The first kind of audience for whom Augustine mirrored scripture’s narratio included unbaptized catechumens. In preaching to those at the earliest stage of the Christian life, Glowasky argues, Augustine laid out scripture’s narratio by drawing on a judicial-forensic style of rhetoric, which used narratio primarily in a historical manner to outline the facts of a case, which was then followed with a confirmatio—the part of a speech in which the orator presents a logical appeal for the veracity of the argument—that affirmed the narrative’s presentation. There is evidence of the forensic use of narratio especially in Augustine’s important treatise on catechesis published around the year 400, Instructing Beginners in the Faith (New City Press, 2005). In this work, Augustine presents the events of history to demonstrate the Catholic Church as the legitimate locus of salvation, with the catechumens imagined as judges in a case who are called on to decide the veracity of the preacher’s argument. The confirmatio comes, however, not in this preliminary stage of catechesis but in the later prebaptismal stage, when catechumens receive the creed and the Lord’s Prayer.

The second audience to which Augustine directed focused sermons included the newly baptized neophytes. To this audience, Glowasky finds Augustine using a deliberative form of rhetorical narratio to strengthen the Christian identity of the newly baptized. No longer needing to be persuaded to join, the neophytes now need ethical instruction to live faithfully. For this task, the future orientation of narratio in deliberative rhetoric served Augustine best, with its use of comparison and clear delineations of the prescriptions and proscriptions of the Christian life. No longer judges, Augustine’s hearers are now drawn into active participation in the narrative of scripture.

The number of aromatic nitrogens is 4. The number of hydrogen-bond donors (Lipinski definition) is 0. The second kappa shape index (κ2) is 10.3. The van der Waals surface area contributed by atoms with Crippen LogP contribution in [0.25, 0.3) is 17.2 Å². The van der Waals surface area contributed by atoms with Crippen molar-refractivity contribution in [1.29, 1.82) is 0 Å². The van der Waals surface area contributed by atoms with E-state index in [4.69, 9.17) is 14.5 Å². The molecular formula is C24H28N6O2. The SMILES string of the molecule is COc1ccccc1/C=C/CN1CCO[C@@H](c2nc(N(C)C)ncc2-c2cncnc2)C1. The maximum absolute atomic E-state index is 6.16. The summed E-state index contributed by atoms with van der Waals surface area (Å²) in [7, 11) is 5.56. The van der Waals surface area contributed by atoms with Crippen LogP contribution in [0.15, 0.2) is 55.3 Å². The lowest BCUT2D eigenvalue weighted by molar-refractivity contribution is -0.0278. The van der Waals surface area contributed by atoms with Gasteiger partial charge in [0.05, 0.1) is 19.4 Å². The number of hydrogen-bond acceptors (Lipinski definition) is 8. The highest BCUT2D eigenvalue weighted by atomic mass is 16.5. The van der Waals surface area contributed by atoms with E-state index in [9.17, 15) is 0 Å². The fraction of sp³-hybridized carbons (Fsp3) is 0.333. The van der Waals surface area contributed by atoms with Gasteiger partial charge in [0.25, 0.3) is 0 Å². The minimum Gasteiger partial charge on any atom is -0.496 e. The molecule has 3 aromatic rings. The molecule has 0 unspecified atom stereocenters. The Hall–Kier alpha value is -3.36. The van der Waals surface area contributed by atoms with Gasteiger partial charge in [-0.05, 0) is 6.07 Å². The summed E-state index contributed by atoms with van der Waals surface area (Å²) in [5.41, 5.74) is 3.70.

Finally, Glowasky considers Augustine’s sermons to the faithful, those who are more mature in the faith and so requiring a different engagement with scripture’s narratio. For this audience, Augustine utilized not one rhetorical genre but the “dialectical quality of narratio that cuts across all genres” (125). In these sermons, Glowasky argues, Augustine drew out the dialectical dimensions inherent in narratio to train his listeners through the use of figurative biblical interpretation and analogical modes of rhetoric (similitudes, contraries, and differences) to advance from the sequential, historical order of life in the world to the contemplation of eternal realities in the life hereafter.

The greatest strengths and weaknesses of the book come from the close attention Glowasky gives to the varieties of narratio in antiquity and their use by Augustine. His articulation of the role of narrative especially helps make sense of the issues underlying Augustine’s Instructing Beginners in the Faith de catechizandis rudibus, where Augustine’s task is specifically addressing the question of teaching the narratio of scripture. At the same time, the arguments at times are overreaching in the need to find Christian preachers adhering to standard forms of rhetoric. Some may be unconvinced by the view—however interesting it may be—that Augustine envisioned the credal and Lord’s Prayer sermons as the confirmatio to the earlier narratio of Instructing Beginners in the Faith. Based on his own arguments about the variety of uses of narratio, one is better off allowing Augustine and other preachers to be more eclectic in their use of rhetorical genres. Nonetheless, even where Glowasky is most adventurous, his scholarship is careful, and his highlighting of the central place of narratio in Augustine’s preaching and scriptural imagination more broadly is a needed contribution to the study of Augustine.

About the Reviewer(s): 

Alex Fogleman is research project manager for the Global Flourishing Study at the Institute for Studies of Religion, Baylor University.

Date of Review: 
December 30, 2021
About the Author(s)/Editor(s)/Translator(s): 

Michael Glowasky is a SSHRC Postdoctoral Fellow at the University of Ottawa in Ontario, Canada.